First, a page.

Background: Currently, complementary and alternative medicine (CAM) are experiencing growing popularity, especially in former industrialized countries. However, most of the underlying physiological and molecular mechanisms as well as participating biological structures are still speculative. Specific and non-specific effects may play a role in CAM. Moreover, trust, belief, and expectation may be of importance, pointing towards common central nervous system (CNS) pathways involved in CAM.
Material/methods: Four CAM approaches (acupuncture, meditation, music therapy, and massage therapy) were examined with regard to the CNS activity pattern involved. CNS commonalities between different approaches were investigated.
Results: Frontal/prefrontal and limbic brain structures play a role in CAM. Particularly, left-anterior regions of the brain and reward or motivation circuitry constituents are involved, indicating positive affect and emotion-related memory processing--accompanied by endocrinologic and autonomic functions--as crucial components of CAM effects. Thus, trust and belief in a therapist or positive therapy expectations seem to be important. However, besides common non-specific or subjective effects, specific (objective) physiological components also exist.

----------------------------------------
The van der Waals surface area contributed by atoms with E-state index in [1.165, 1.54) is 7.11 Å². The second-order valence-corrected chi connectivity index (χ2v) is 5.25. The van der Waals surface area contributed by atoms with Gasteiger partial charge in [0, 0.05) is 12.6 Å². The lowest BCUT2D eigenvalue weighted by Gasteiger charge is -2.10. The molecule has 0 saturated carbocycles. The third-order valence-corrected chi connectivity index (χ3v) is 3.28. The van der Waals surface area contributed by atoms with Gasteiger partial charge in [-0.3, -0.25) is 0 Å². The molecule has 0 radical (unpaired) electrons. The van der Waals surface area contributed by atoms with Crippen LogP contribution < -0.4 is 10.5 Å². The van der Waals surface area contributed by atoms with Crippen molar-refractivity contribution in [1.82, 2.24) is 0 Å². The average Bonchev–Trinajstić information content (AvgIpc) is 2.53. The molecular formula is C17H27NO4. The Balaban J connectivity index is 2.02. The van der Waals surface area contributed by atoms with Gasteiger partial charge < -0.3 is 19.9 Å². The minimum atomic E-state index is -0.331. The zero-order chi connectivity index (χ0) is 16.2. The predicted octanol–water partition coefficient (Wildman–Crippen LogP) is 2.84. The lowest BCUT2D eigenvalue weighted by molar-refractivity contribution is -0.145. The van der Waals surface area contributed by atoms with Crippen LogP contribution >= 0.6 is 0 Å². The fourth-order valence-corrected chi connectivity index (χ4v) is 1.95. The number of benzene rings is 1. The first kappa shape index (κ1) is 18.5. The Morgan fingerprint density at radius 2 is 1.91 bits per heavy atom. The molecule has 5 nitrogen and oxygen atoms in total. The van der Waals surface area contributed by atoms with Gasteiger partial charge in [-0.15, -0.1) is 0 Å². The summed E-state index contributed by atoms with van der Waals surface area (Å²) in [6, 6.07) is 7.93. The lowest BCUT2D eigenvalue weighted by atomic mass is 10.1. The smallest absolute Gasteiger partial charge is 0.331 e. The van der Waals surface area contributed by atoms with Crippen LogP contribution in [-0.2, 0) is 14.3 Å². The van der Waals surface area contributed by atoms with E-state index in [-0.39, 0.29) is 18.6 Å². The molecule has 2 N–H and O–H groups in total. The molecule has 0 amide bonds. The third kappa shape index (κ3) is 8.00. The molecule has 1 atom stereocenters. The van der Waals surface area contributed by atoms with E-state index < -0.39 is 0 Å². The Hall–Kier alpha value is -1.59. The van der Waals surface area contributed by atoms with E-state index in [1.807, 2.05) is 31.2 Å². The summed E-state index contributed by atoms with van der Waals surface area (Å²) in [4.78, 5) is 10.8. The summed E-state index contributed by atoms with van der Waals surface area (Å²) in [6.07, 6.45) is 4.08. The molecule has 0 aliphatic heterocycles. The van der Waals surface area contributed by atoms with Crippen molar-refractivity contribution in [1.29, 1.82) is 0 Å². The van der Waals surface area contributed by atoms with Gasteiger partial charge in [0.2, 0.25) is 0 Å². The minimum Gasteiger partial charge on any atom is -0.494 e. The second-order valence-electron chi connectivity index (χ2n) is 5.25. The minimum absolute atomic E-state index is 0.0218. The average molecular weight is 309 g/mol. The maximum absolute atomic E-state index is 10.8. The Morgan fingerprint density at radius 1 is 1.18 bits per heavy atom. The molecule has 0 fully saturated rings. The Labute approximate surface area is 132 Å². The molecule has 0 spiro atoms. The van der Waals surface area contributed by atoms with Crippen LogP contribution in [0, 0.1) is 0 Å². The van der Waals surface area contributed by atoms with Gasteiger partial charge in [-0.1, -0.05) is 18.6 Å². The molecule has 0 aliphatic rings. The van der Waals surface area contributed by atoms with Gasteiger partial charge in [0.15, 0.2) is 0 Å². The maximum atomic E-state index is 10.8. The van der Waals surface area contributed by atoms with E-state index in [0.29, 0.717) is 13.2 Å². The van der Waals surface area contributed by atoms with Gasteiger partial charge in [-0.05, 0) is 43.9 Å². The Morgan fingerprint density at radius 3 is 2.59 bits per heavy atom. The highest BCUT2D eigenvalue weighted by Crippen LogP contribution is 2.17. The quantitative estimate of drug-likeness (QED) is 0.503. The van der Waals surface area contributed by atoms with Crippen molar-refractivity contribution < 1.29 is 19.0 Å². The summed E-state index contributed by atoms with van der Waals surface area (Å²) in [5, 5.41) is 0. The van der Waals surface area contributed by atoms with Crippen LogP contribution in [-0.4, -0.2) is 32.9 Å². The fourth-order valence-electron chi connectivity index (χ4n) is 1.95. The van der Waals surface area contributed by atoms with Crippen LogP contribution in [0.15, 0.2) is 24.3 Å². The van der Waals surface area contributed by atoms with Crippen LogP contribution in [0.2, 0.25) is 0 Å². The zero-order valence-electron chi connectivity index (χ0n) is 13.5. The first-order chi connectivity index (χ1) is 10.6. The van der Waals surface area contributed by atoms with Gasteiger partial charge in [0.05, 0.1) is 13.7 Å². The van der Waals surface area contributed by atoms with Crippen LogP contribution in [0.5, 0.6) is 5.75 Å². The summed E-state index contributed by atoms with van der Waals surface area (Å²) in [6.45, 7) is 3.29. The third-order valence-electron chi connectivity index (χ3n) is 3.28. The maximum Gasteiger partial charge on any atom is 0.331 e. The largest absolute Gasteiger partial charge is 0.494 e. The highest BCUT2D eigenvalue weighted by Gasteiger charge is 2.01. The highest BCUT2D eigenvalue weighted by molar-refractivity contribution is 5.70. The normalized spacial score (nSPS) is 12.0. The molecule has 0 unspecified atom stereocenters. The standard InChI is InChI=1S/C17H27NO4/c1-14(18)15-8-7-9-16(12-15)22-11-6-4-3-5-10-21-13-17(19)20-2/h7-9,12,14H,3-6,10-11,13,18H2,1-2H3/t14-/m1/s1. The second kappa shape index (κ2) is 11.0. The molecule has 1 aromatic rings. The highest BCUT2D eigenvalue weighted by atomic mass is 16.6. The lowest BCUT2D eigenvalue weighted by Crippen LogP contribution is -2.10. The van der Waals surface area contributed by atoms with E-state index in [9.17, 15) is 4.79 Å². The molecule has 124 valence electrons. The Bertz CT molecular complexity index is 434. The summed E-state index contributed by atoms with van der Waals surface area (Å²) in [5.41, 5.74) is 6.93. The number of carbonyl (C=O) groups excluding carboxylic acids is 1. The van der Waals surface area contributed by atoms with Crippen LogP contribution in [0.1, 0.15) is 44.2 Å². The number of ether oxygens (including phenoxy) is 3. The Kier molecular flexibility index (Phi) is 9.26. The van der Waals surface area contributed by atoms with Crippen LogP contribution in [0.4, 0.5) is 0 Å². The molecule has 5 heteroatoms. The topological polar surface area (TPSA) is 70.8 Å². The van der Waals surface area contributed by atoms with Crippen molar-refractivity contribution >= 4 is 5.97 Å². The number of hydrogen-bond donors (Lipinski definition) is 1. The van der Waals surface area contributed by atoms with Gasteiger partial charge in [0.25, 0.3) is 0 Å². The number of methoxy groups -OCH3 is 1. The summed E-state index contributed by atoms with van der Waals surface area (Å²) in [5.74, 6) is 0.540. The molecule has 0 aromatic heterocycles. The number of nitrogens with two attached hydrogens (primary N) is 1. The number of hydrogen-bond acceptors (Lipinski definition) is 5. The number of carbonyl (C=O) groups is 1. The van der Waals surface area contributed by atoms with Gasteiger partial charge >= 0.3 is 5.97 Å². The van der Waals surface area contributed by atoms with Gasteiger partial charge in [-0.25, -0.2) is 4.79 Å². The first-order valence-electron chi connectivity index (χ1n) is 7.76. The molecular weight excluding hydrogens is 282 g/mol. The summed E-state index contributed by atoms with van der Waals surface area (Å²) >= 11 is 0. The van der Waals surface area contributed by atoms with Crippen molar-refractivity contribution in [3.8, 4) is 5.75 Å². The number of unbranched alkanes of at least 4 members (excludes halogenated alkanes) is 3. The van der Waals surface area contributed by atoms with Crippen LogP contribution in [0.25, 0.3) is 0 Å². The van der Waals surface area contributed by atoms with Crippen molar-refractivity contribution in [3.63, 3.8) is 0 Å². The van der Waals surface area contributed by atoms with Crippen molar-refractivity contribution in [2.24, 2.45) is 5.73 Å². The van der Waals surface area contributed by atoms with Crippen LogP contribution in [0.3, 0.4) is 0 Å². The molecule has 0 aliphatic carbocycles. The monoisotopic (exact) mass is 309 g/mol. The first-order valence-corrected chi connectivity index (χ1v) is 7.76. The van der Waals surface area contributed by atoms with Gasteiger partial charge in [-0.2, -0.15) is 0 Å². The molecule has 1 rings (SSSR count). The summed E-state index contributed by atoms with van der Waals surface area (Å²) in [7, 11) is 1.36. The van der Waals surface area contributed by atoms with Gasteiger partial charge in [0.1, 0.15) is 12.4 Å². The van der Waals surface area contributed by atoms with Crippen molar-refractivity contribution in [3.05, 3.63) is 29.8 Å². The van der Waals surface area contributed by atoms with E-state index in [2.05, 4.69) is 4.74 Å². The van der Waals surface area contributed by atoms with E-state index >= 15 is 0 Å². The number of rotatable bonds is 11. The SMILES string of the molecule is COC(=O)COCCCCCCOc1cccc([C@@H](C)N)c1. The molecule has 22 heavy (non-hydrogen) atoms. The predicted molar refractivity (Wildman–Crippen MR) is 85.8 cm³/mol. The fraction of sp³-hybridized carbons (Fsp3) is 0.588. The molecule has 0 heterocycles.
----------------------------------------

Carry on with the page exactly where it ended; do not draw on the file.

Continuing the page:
Conclusions: Non-specific CNS commonalities are involved in various CAM therapies. Different therapeutic approaches physiologically overlap in the brain. However, molecular correspondents of the detected CNS analogies still have to be specified. In particular, fast acting autoregulatory signaling molecules presumably play a role. These may also be involved in the placebo response.